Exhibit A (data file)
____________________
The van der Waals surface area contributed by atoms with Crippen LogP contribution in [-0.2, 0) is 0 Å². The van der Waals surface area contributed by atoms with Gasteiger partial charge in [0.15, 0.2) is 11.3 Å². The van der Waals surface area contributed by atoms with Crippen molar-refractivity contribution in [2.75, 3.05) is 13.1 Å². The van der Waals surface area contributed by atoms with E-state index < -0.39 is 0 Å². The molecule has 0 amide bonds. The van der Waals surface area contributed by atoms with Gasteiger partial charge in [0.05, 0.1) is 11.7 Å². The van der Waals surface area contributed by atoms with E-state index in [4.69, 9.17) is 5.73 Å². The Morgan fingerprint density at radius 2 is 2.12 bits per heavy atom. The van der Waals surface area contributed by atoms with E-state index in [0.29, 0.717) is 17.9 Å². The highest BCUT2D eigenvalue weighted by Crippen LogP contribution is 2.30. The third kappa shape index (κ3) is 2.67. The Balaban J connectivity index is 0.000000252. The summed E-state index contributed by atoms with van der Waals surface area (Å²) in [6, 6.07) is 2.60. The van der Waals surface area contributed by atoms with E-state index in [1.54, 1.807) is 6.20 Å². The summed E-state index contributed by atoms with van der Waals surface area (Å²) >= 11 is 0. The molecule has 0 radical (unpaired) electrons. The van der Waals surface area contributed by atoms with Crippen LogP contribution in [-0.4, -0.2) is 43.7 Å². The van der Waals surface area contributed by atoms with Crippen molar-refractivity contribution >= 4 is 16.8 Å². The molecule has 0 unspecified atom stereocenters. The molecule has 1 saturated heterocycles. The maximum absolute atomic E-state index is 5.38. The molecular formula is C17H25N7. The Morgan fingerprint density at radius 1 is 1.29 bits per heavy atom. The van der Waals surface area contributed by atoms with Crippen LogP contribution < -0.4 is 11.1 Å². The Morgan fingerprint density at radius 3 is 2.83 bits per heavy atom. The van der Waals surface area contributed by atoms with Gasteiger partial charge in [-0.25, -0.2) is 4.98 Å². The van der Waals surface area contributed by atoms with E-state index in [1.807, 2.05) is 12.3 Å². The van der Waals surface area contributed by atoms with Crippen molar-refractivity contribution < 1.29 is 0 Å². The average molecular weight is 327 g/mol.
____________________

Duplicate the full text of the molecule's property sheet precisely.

The van der Waals surface area contributed by atoms with Crippen LogP contribution in [-0.2, 0) is 0 Å². The van der Waals surface area contributed by atoms with Gasteiger partial charge in [0.15, 0.2) is 11.3 Å². The van der Waals surface area contributed by atoms with Crippen molar-refractivity contribution in [2.75, 3.05) is 13.1 Å². The van der Waals surface area contributed by atoms with E-state index < -0.39 is 0 Å². The molecule has 0 amide bonds. The van der Waals surface area contributed by atoms with Gasteiger partial charge in [0.05, 0.1) is 11.7 Å². The van der Waals surface area contributed by atoms with E-state index in [4.69, 9.17) is 5.73 Å². The Morgan fingerprint density at radius 2 is 2.12 bits per heavy atom. The van der Waals surface area contributed by atoms with E-state index in [0.29, 0.717) is 17.9 Å². The highest BCUT2D eigenvalue weighted by Crippen LogP contribution is 2.30. The third kappa shape index (κ3) is 2.67. The Balaban J connectivity index is 0.000000252. The summed E-state index contributed by atoms with van der Waals surface area (Å²) in [6, 6.07) is 2.60. The van der Waals surface area contributed by atoms with E-state index in [1.54, 1.807) is 6.20 Å². The summed E-state index contributed by atoms with van der Waals surface area (Å²) >= 11 is 0. The molecule has 0 radical (unpaired) electrons. The van der Waals surface area contributed by atoms with Crippen LogP contribution in [-0.4, -0.2) is 43.7 Å². The van der Waals surface area contributed by atoms with Crippen molar-refractivity contribution >= 4 is 16.8 Å². The molecule has 0 unspecified atom stereocenters. The molecule has 1 saturated heterocycles. The maximum absolute atomic E-state index is 5.38. The molecular formula is C17H25N7. The Morgan fingerprint density at radius 1 is 1.29 bits per heavy atom. The van der Waals surface area contributed by atoms with Crippen LogP contribution < -0.4 is 11.1 Å². The Morgan fingerprint density at radius 3 is 2.83 bits per heavy atom. The van der Waals surface area contributed by atoms with Gasteiger partial charge in [-0.25, -0.2) is 4.98 Å². The van der Waals surface area contributed by atoms with E-state index in [1.807, 2.05) is 12.3 Å². The van der Waals surface area contributed by atoms with Crippen molar-refractivity contribution < 1.29 is 0 Å². The average molecular weight is 327 g/mol.